Darktrace’s shares jumped by as much as 44 per cent on its London Stock Exchange debut on Friday, after the initial public offering raised £165m for the cyber security company and its investors.
Cambridge-based Darktrace priced its initial public offering at 250p a share, giving it an opening value of £1.7bn, in the biggest new technology listing since Deliveroo’s flop a month ago.
Although that initial valuation had been about £1bn below Darktrace’s original target, its shares traded as high as 360p during its first day as a public company. Its shares closed at 330p, 32 per cent above its listing price, giving Darktrace a market capitalisation of about £2.2bn.
Although the move suggests that Darktrace and its investors could have raised more money if the deal had been priced more aggressively, it will help the London market to shake off the hangover left by Deliveroo’s embarrassing 26 per cent drop on its first day of trading a month ago.
It paves the way for Darktrace’s admission to the premium listing segment of the London Stock Exchange next week, helping it to build the “public profile” that was given in its prospectus as a primary reason for the IPO.
The listing was also designed in part to establish Darktrace’s independence from Mike Lynch, its founding investor through his investment group Invoke Capital, according to three people close to the company.
Lynch is fighting extradition to the US over charges of fraud related to Hewlett-Packard’s $11bn purchase of Autonomy, the software company he co-founded, in 2011.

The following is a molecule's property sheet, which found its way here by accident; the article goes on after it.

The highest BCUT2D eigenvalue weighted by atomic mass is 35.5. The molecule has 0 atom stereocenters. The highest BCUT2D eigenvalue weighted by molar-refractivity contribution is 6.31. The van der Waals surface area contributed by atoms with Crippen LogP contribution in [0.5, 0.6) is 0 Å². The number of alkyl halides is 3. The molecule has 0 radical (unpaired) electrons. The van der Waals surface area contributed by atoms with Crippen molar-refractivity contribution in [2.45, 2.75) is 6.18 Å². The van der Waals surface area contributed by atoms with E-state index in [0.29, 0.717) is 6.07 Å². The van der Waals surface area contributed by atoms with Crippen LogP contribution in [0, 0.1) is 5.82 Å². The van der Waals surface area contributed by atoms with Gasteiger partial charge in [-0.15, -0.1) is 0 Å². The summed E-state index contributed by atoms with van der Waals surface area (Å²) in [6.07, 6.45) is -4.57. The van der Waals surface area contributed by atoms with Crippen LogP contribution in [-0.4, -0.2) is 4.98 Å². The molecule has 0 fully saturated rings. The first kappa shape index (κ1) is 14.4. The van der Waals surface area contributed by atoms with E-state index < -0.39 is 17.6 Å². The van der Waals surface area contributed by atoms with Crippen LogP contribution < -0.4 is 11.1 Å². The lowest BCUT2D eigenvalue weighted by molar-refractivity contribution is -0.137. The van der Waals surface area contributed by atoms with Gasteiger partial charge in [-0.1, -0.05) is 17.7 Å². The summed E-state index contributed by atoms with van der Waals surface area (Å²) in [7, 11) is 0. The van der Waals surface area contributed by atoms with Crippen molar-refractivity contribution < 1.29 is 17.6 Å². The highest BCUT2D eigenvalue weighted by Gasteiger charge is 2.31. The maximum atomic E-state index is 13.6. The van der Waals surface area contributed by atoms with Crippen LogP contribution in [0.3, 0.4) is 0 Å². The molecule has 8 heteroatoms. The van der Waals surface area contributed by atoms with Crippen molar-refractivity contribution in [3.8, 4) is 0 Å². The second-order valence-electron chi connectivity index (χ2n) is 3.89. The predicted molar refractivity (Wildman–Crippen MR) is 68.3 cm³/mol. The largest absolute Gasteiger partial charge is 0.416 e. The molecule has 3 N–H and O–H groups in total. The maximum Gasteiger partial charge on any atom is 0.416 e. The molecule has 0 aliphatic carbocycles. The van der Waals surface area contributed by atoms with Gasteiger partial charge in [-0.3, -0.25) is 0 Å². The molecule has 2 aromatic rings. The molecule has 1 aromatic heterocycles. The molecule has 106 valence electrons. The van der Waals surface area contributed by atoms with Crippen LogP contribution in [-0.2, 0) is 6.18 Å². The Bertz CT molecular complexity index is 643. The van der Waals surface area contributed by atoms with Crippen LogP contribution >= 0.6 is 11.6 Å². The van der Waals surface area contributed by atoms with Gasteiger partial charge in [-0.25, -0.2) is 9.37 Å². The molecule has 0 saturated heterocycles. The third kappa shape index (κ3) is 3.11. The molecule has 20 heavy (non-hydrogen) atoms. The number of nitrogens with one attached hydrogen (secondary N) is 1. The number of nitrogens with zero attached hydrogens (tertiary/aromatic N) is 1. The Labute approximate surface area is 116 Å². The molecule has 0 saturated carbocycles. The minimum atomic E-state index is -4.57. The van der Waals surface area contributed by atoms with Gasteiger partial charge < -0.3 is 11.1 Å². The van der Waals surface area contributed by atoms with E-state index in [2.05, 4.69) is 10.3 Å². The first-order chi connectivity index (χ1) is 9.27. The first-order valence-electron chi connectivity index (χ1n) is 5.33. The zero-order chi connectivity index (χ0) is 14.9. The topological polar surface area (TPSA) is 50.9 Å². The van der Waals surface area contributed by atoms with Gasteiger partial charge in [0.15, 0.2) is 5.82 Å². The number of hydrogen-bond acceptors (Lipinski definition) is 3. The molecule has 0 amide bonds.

Although Lynch has always denied any wrongdoing, Darktrace warned in its IPO filings of potential liabilities because of previous investments from the billionaire, whose family owns about 16 per cent of the company following the listing.
Despite Darktrace’s insistence that the Autonomy founder was no longer involved operationally in the business, investor concern over Lynch — rather than any lingering impact of Deliveroo’s disappointment — contributed to the decision to lower its prospective valuation ahead of Friday’s debut, according to the people close to the company.
Darktrace had originally hoped to achieve a value of up to £3bn, a person familiar with the plan said this month. This week it set a price range of 220p-280p, which set its valuation range between £1.6bn-£1.9bn.
In the months leading to its IPO, Darktrace made several changes to its boardroom, governance and shareholder structure to distance itself from Lynch, which people involved in the deal said was just as important to the company as the financial returns from going public.
Cambridge-based Darktrace will raise £143.4m gross proceeds from the deal, with existing shareholders selling shares worth only £21.7m. Around £25m more could be raised through an overallotment option if there is demand from investors but the proceeds are far smaller than Deliveroo’s offering, which raised £1bn for the food delivery company.
Darktrace uses artificial intelligence to spot intruders into a company’s network and other security threats. Its revenues grew 45 per cent in its most recent financial year to almost $200m, although it remains lossmaking.
“Our company is deeply rooted in the UK’s tradition of scientific and mathematic research so we are especially proud to be listing on the London Stock Exchange,” Poppy Gustafsson, Darktrace chief executive said. “This milestone marks an exciting day for Darktrace.”
In a statement on Friday, Gustafsson thanked Invoke, her previous employer, alongside other early investors including Talis Capital, Hoxton Ventures, Summit Partners, KKR and Vitruvian.
“We owe much gratitude to the Invoke team for their pivotal role in the vision, technology, positioning and operational input in the early years without which today’s success would not have been possible,” she said.
Jefferies, Berenberg and KKR Capital Markets are joint global co-ordinators for the float while Needham and Piper Sandler are acting as additional joint bookrunners.